Sunday, March 27, 2011

Twitter pranks can have significant economic and social impacts

On 23rd March 2011, amidst a stifling hot Wednesday afternoon in Mumbai, tweets and smses stating that the supporting cables on the Mumbai sealink, a landmark construction and major route in the metropolis had broken spread across the city. Multiple forwards ensured the message went viral. Frantic calls by citizens overloaded traffic police call centers attempting to verify contents and traffic congestion was caused by divertion onto alternate routes. The sealink is the only route which offers predictable travel time from the central business districts to the airport. Business executives plan their airport departure based on it. Beside the larger economic consequence and impact to daily life, it maligned the reputation of the company that built the sealink and caused a fall in revenue from toll collection.

The tweet read “Please avoid the Bandra Worli sea link, three supporting cables have just collapsed.Worly sea face jammed.Please RT” and the SMS "Please avoid the sea link as three supporting columns have just collapsed. Worli sea face is jammed. Please tell your loved ones to avoid the inconvenience."

An investigation by the Mumbai cyber police, traced the origin to a Twitter account of a film producer who claimed to have sent the message as a prank intended for a few friends. The film producer had no significant fanbase, with only 2000 odd twitter followers. And although the tweet did state “PL RT” there was no “#sealink”, yet, it apparently spun out of control and snowballed into a major scare.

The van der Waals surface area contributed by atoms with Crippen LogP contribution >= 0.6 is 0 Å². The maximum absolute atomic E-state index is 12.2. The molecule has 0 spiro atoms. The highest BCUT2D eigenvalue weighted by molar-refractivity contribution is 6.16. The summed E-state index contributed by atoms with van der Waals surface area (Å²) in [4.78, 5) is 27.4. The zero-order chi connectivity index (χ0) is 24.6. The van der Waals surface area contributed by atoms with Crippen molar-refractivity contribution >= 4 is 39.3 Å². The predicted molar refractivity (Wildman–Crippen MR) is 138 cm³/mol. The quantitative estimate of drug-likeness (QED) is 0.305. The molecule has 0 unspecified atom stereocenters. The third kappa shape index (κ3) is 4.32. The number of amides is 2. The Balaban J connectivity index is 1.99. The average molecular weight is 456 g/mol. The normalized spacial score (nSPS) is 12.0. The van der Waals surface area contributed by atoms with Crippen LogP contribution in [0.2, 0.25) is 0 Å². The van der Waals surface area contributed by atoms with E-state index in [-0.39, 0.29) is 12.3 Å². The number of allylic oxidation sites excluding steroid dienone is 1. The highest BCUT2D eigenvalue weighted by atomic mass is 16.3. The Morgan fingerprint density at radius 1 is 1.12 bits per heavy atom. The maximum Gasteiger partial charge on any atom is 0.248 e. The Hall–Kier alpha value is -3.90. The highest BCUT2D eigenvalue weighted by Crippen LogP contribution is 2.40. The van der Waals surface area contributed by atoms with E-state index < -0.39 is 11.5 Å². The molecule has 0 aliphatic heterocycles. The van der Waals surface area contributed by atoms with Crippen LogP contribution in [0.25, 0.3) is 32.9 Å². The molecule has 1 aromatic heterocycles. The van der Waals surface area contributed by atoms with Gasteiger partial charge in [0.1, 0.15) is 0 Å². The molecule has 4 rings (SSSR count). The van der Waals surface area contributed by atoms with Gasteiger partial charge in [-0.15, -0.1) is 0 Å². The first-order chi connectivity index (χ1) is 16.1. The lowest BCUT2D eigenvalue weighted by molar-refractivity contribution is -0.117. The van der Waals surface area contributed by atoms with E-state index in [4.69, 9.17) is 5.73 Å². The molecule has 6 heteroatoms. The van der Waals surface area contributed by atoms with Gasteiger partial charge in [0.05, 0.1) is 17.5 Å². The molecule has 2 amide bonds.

This event amply demonstrated the impact a rumour spread either intentionally, unintentionally, or retweeted, by a prominent individual on Twitter can have in today’s real-time world. More importantly it shows how a spurious message introduced through a hacked account of a celebrity, prominent person or government organization can have devastating consequences. I normally advise my clients in the Telecom Industry to safeguard their SMS applications from unauthorised uses such as forwarding malicious bulk smses which are intended to cause panic. But as this incident shows, the power is now in the hands of many individuals through Twitter.

Simply put, there has to be a responsibility towards what one tweets and retweets as it is a public communication. Every user should take care to ensure that they take precautions to ensure that their twitter ids are not compromised. On a smaller scale, compromised twitter accounts can be misused to send malicious tweets to your friends publicly or post self derogatory messages.

I look forward to see how the investigation progresses and the punishment awarded under the Indian IT Act.

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